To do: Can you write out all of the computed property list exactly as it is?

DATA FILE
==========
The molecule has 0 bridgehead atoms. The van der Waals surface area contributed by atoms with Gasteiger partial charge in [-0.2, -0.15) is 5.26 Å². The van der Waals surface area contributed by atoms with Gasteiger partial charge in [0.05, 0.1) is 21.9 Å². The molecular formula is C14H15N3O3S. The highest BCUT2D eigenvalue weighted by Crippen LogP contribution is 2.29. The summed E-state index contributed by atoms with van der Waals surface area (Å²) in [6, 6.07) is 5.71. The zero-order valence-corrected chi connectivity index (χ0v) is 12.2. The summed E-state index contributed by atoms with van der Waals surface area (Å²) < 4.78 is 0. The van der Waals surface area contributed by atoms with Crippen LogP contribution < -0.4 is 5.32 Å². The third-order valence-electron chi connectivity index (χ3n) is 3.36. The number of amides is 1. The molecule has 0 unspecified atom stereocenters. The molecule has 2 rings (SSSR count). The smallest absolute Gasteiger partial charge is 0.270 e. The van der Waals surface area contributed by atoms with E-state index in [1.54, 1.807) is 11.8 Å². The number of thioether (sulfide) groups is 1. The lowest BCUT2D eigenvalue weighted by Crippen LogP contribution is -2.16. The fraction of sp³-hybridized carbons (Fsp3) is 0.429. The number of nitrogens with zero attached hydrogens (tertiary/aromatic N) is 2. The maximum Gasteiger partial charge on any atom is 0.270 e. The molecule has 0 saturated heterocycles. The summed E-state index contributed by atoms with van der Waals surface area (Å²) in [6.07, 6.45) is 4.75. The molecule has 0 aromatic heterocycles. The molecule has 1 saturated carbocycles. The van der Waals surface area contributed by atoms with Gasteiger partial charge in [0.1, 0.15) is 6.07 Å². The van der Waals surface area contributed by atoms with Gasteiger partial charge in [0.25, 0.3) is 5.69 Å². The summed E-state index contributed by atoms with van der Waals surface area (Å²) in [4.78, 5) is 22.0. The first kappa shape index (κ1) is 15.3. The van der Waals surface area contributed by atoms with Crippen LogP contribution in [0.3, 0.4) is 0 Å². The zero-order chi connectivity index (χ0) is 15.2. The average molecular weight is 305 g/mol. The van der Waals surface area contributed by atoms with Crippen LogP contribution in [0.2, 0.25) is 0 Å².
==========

The molecule has 0 bridgehead atoms. The van der Waals surface area contributed by atoms with Gasteiger partial charge in [-0.2, -0.15) is 5.26 Å². The van der Waals surface area contributed by atoms with Gasteiger partial charge in [0.05, 0.1) is 21.9 Å². The molecular formula is C14H15N3O3S. The highest BCUT2D eigenvalue weighted by Crippen LogP contribution is 2.29. The summed E-state index contributed by atoms with van der Waals surface area (Å²) in [6, 6.07) is 5.71. The zero-order valence-corrected chi connectivity index (χ0v) is 12.2. The summed E-state index contributed by atoms with van der Waals surface area (Å²) < 4.78 is 0. The van der Waals surface area contributed by atoms with Crippen LogP contribution < -0.4 is 5.32 Å². The third-order valence-electron chi connectivity index (χ3n) is 3.36. The number of amides is 1. The molecule has 0 unspecified atom stereocenters. The molecule has 2 rings (SSSR count). The smallest absolute Gasteiger partial charge is 0.270 e. The van der Waals surface area contributed by atoms with E-state index in [1.54, 1.807) is 11.8 Å². The number of thioether (sulfide) groups is 1. The lowest BCUT2D eigenvalue weighted by Crippen LogP contribution is -2.16. The fraction of sp³-hybridized carbons (Fsp3) is 0.429. The number of nitrogens with zero attached hydrogens (tertiary/aromatic N) is 2. The maximum Gasteiger partial charge on any atom is 0.270 e. The molecule has 0 saturated heterocycles. The summed E-state index contributed by atoms with van der Waals surface area (Å²) in [6.07, 6.45) is 4.75. The molecule has 0 aromatic heterocycles. The molecule has 1 saturated carbocycles. The van der Waals surface area contributed by atoms with Gasteiger partial charge in [0.1, 0.15) is 6.07 Å². The van der Waals surface area contributed by atoms with Gasteiger partial charge in [0.25, 0.3) is 5.69 Å². The summed E-state index contributed by atoms with van der Waals surface area (Å²) in [4.78, 5) is 22.0. The first kappa shape index (κ1) is 15.3. The van der Waals surface area contributed by atoms with Crippen LogP contribution in [0.3, 0.4) is 0 Å². The zero-order chi connectivity index (χ0) is 15.2. The average molecular weight is 305 g/mol. The van der Waals surface area contributed by atoms with Crippen LogP contribution in [0.2, 0.25) is 0 Å².